The Cyclones scored four goals in the first six minutes and were 24 points ahead by half-time. The biggest shock of the afternoon was the 15-minute drought between the 42nd and 43rd strikes, late in the second half. Even the official game scorer found things difficult as he vanished from his chair for a few minutes, raising doubts about whether anyone actually knew the correct score. But after three goals were added by Abraham Roqara in the game's dying minutes, the official full time score was an astonishing 46-0. Jean Kultack alone scored 16 - eight in each half. It was a new Pacific Games record.

Head coach Stan Foster spent the entire match at the edge of his technical area encouraging his players, telling them to hang in there. Scolding them for not tracking their opponents or switching off at key moments. Such was Vanuatu's dominance, Foster's glare rarely crossed into the field's other half.

By the end of the group stage, Federated States of Micronesia had conceded 114 goals in three matches. But despite the massive score-lines, Stan Foster believes the team's time in Papua New Guinea was an invaluable learning experience.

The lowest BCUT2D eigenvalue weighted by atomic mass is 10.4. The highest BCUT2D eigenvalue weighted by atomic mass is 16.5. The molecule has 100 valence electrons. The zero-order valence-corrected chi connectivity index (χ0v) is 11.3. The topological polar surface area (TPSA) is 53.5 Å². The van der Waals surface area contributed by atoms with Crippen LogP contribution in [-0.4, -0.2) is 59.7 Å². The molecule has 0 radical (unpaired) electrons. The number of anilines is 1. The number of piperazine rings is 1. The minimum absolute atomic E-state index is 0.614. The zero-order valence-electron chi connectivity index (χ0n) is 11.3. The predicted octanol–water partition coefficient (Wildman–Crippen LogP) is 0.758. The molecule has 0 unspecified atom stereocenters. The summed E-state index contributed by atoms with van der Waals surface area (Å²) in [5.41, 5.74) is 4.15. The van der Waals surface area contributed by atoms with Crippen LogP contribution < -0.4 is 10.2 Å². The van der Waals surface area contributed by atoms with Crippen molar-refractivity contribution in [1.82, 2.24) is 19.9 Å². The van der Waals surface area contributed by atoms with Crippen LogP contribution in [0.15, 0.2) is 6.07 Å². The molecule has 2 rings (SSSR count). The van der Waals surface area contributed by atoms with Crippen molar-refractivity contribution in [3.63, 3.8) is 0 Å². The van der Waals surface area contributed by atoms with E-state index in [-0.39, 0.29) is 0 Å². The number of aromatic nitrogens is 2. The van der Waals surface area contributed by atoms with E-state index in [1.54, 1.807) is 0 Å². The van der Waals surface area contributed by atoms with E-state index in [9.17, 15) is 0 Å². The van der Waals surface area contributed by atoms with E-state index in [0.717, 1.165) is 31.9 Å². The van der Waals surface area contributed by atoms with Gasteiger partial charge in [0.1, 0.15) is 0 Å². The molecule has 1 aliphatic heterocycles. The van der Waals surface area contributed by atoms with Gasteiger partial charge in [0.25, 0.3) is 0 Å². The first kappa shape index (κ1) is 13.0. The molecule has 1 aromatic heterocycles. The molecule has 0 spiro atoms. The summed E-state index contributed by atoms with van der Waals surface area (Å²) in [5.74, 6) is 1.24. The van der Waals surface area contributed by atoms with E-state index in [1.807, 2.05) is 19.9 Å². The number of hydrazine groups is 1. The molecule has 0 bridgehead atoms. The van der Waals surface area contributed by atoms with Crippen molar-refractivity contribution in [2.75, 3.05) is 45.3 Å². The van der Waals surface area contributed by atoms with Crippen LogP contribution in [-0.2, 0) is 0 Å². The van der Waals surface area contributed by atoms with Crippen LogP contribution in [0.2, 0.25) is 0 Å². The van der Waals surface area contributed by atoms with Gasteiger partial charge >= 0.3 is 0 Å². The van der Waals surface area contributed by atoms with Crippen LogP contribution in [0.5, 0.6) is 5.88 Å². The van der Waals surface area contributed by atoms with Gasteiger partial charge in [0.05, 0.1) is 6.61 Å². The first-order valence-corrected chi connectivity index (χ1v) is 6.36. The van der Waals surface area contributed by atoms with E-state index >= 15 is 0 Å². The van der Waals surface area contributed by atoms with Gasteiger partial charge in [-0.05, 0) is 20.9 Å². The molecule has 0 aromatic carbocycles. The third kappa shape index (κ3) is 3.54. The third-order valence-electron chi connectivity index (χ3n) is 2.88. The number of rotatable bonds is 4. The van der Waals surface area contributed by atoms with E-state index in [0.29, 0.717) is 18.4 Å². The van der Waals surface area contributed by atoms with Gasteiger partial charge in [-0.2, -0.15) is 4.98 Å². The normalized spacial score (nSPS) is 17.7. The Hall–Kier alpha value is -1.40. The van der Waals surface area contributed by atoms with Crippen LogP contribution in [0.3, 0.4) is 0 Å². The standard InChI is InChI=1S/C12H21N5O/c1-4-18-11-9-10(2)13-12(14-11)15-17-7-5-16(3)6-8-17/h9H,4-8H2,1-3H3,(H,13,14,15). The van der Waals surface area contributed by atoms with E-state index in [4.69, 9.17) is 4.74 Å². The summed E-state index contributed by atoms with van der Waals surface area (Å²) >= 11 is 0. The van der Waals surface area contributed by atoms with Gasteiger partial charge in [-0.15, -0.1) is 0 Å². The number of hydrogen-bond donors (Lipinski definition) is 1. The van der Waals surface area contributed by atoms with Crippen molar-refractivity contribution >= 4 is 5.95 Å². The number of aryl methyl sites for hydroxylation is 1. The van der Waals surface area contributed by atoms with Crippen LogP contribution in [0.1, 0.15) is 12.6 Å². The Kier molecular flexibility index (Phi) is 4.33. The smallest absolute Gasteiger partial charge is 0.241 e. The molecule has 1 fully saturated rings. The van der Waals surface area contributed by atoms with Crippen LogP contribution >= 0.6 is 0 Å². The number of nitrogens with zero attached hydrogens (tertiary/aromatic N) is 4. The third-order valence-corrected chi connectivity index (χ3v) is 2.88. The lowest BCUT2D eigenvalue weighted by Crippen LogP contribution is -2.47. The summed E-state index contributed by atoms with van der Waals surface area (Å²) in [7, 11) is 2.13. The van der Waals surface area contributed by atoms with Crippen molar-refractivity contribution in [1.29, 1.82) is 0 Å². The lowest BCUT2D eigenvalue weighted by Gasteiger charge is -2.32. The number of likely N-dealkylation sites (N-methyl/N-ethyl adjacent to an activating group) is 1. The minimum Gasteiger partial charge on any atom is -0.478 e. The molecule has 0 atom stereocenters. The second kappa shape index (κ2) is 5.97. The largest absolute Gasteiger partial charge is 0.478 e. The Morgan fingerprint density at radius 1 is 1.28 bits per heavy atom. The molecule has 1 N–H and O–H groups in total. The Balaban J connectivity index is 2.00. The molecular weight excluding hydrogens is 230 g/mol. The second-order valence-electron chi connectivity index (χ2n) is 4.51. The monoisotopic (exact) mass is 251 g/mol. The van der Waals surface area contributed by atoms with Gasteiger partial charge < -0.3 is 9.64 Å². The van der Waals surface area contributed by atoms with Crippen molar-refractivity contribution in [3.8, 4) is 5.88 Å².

"It's been very challenging, but also a big step for us guys to learn things from," he said in a post-match interview. "That's what we came here for. We didn't have high expectations.

"These are a team of boys and they're playing against men," he said, already looking to the future. "This is a development squad and I'm looking for the next two Pacific Games before we're competitive - but the makings are there. If we just to stick to our development I'm sure we can join the other teams."

To describe the Federated States of Micronesia players as raw would be, in many respects, extremely generous.

Stan Foster said the bulk of his team had been playing in seven-a-side leagues back at home, and the Pacific Games was the first time many of them had played on a full eleven-a-side pitch.